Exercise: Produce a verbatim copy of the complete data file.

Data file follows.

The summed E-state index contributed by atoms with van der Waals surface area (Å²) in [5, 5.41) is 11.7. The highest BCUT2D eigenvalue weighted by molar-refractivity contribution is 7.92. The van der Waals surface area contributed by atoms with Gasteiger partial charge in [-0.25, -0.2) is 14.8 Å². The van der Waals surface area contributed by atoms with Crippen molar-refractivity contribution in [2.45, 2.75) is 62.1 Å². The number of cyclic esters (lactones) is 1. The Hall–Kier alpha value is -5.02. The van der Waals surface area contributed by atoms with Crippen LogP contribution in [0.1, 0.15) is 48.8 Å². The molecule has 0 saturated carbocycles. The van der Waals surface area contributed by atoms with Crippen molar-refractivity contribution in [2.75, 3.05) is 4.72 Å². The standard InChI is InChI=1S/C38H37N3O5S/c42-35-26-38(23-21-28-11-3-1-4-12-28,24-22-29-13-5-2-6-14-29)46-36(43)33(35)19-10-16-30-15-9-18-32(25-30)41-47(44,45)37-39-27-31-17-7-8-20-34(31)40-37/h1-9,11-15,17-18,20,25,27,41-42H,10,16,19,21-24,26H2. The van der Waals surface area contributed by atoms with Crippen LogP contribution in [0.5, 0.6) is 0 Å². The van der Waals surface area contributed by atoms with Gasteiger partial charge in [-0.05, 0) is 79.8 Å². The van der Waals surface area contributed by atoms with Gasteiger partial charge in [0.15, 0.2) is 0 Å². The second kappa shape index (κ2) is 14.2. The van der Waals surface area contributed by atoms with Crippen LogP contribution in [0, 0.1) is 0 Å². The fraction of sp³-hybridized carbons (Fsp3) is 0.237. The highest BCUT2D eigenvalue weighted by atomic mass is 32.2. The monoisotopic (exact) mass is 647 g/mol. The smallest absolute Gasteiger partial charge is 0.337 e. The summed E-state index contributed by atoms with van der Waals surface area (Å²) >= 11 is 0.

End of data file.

The summed E-state index contributed by atoms with van der Waals surface area (Å²) in [5, 5.41) is 11.7. The highest BCUT2D eigenvalue weighted by molar-refractivity contribution is 7.92. The van der Waals surface area contributed by atoms with Gasteiger partial charge in [-0.25, -0.2) is 14.8 Å². The van der Waals surface area contributed by atoms with Crippen molar-refractivity contribution in [2.45, 2.75) is 62.1 Å². The number of cyclic esters (lactones) is 1. The Hall–Kier alpha value is -5.02. The van der Waals surface area contributed by atoms with Crippen LogP contribution in [0.1, 0.15) is 48.8 Å². The molecule has 0 saturated carbocycles. The van der Waals surface area contributed by atoms with Crippen molar-refractivity contribution in [2.75, 3.05) is 4.72 Å². The standard InChI is InChI=1S/C38H37N3O5S/c42-35-26-38(23-21-28-11-3-1-4-12-28,24-22-29-13-5-2-6-14-29)46-36(43)33(35)19-10-16-30-15-9-18-32(25-30)41-47(44,45)37-39-27-31-17-7-8-20-34(31)40-37/h1-9,11-15,17-18,20,25,27,41-42H,10,16,19,21-24,26H2. The van der Waals surface area contributed by atoms with Crippen LogP contribution in [0.5, 0.6) is 0 Å². The van der Waals surface area contributed by atoms with Gasteiger partial charge in [-0.05, 0) is 79.8 Å². The van der Waals surface area contributed by atoms with Gasteiger partial charge in [0.15, 0.2) is 0 Å². The second kappa shape index (κ2) is 14.2. The van der Waals surface area contributed by atoms with Crippen LogP contribution in [0, 0.1) is 0 Å². The fraction of sp³-hybridized carbons (Fsp3) is 0.237. The highest BCUT2D eigenvalue weighted by atomic mass is 32.2. The monoisotopic (exact) mass is 647 g/mol. The smallest absolute Gasteiger partial charge is 0.337 e. The summed E-state index contributed by atoms with van der Waals surface area (Å²) >= 11 is 0.